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BlueOrchard secures $50 million for climate adaptation in emerging markets. The Schroders impact investing group is among the few investors directing capital to climate adaptation in vulnerable countries. BlueOrchard’s second InsuResilience Fund, in partnership with German development bank KfW, aims to expand access to affordable climate insurance products.

  • Crop insurance. BlueOrchard has backed two companies with the second fund: Singapore-based Igloo, whose insurance products include protection for smallholder farms in the Philippines and Vietnam, and Brazil’s Newe, a parametric insurance provider whose products provide automatic relief to smallholder farmers when struck by certain types of natural disasters.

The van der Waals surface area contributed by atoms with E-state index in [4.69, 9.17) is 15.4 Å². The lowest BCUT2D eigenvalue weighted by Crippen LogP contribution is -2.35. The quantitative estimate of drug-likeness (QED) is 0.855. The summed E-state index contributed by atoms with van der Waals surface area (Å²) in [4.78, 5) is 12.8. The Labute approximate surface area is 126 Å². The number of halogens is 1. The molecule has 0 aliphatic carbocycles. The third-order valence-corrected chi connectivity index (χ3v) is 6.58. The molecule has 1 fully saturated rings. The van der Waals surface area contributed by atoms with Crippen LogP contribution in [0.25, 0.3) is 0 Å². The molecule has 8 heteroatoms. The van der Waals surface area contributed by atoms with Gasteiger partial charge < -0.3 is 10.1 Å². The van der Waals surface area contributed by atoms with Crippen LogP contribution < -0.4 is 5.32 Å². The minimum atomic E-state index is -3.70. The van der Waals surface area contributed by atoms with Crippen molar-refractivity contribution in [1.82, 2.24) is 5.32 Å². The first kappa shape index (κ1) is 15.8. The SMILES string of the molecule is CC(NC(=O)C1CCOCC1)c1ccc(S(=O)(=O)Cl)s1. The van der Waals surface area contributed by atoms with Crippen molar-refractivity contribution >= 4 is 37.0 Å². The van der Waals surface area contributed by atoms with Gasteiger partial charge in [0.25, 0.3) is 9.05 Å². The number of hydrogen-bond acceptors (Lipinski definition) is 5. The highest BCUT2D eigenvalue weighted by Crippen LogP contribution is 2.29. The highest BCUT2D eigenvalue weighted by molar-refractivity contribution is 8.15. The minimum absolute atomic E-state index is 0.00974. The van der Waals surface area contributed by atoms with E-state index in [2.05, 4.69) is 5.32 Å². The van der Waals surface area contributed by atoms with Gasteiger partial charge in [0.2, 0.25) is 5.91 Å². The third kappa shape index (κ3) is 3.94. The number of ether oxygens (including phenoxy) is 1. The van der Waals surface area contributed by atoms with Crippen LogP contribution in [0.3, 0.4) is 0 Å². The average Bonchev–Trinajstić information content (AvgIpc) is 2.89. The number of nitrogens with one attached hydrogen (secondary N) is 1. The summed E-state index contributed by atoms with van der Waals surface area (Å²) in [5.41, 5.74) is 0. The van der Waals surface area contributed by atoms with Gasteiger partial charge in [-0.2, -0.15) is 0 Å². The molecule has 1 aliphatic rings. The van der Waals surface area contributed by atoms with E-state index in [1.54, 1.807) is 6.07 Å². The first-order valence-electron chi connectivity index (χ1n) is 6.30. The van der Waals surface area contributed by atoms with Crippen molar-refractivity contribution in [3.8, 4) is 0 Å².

• Adapation finance. BlueOrchard made nine equity investments with its first InsuResilience fund. It says the fund’s portfolio companies have reached more than 48 million people in 45 countries. Separately, the firm is raising a planned $250 million fund to invest in climate adaptation and mitigation, water protection, and biodiversity in emerging markets.
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Dealflow overflow. Other news crossing our desks:

  • ​​Opes Italia backed Sicilian edtech venture Develhope’s €6 million ($6.5 million) round to provide online skills training in Turkey, Spain, Kenya and other countries with high youth unemployment. (Contexto)
  • Verod-Kepple Africa Ventures invested $1.5 million in Chari, a Moroccan e-commerce company that offers embedded finance to small food and retail businesses. (Disrupt Africa)
  • Milestones: Ujima Fund has invested $1.3 million in seven diverse-led businesses in Boston’s underinvested neighborhoods through its community-led investment approach. (Boston Ujima Project)